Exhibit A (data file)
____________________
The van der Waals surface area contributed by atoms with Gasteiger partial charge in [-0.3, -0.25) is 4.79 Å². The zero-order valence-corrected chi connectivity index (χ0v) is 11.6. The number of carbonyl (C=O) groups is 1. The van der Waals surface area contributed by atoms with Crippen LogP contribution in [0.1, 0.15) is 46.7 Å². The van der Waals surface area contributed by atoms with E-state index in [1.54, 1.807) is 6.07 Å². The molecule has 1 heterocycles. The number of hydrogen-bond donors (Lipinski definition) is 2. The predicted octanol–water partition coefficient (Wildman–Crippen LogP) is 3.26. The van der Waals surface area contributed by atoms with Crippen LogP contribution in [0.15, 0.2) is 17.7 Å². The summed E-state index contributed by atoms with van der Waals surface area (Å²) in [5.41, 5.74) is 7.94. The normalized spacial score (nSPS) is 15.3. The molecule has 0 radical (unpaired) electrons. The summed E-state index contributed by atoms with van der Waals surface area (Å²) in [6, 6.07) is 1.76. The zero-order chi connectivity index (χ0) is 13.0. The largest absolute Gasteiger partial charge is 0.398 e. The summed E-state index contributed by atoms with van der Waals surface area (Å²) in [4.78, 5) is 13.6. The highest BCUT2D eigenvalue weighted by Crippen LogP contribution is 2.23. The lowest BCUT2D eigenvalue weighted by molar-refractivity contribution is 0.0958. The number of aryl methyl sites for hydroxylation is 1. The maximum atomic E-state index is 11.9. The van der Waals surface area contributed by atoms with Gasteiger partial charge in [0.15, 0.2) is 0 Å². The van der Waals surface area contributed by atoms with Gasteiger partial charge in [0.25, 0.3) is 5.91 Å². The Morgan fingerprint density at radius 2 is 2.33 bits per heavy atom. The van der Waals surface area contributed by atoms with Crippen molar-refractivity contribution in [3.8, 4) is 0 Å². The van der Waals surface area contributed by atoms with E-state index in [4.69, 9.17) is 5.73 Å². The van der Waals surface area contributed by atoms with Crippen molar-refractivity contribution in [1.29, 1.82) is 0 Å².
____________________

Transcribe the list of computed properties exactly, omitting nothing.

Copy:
The van der Waals surface area contributed by atoms with Gasteiger partial charge in [-0.3, -0.25) is 4.79 Å². The zero-order valence-corrected chi connectivity index (χ0v) is 11.6. The number of carbonyl (C=O) groups is 1. The van der Waals surface area contributed by atoms with Crippen LogP contribution in [0.1, 0.15) is 46.7 Å². The van der Waals surface area contributed by atoms with E-state index in [1.54, 1.807) is 6.07 Å². The molecule has 1 heterocycles. The number of hydrogen-bond donors (Lipinski definition) is 2. The predicted octanol–water partition coefficient (Wildman–Crippen LogP) is 3.26. The van der Waals surface area contributed by atoms with Crippen LogP contribution in [0.15, 0.2) is 17.7 Å². The summed E-state index contributed by atoms with van der Waals surface area (Å²) in [5.41, 5.74) is 7.94. The normalized spacial score (nSPS) is 15.3. The molecule has 0 radical (unpaired) electrons. The summed E-state index contributed by atoms with van der Waals surface area (Å²) in [6, 6.07) is 1.76. The zero-order chi connectivity index (χ0) is 13.0. The largest absolute Gasteiger partial charge is 0.398 e. The summed E-state index contributed by atoms with van der Waals surface area (Å²) in [4.78, 5) is 13.6. The highest BCUT2D eigenvalue weighted by Crippen LogP contribution is 2.23. The lowest BCUT2D eigenvalue weighted by molar-refractivity contribution is 0.0958. The number of aryl methyl sites for hydroxylation is 1. The maximum atomic E-state index is 11.9. The van der Waals surface area contributed by atoms with Gasteiger partial charge in [0.15, 0.2) is 0 Å². The van der Waals surface area contributed by atoms with Gasteiger partial charge in [0.25, 0.3) is 5.91 Å². The Morgan fingerprint density at radius 2 is 2.33 bits per heavy atom. The van der Waals surface area contributed by atoms with Crippen molar-refractivity contribution in [3.8, 4) is 0 Å². The van der Waals surface area contributed by atoms with E-state index in [4.69, 9.17) is 5.73 Å². The van der Waals surface area contributed by atoms with Crippen molar-refractivity contribution in [1.29, 1.82) is 0 Å².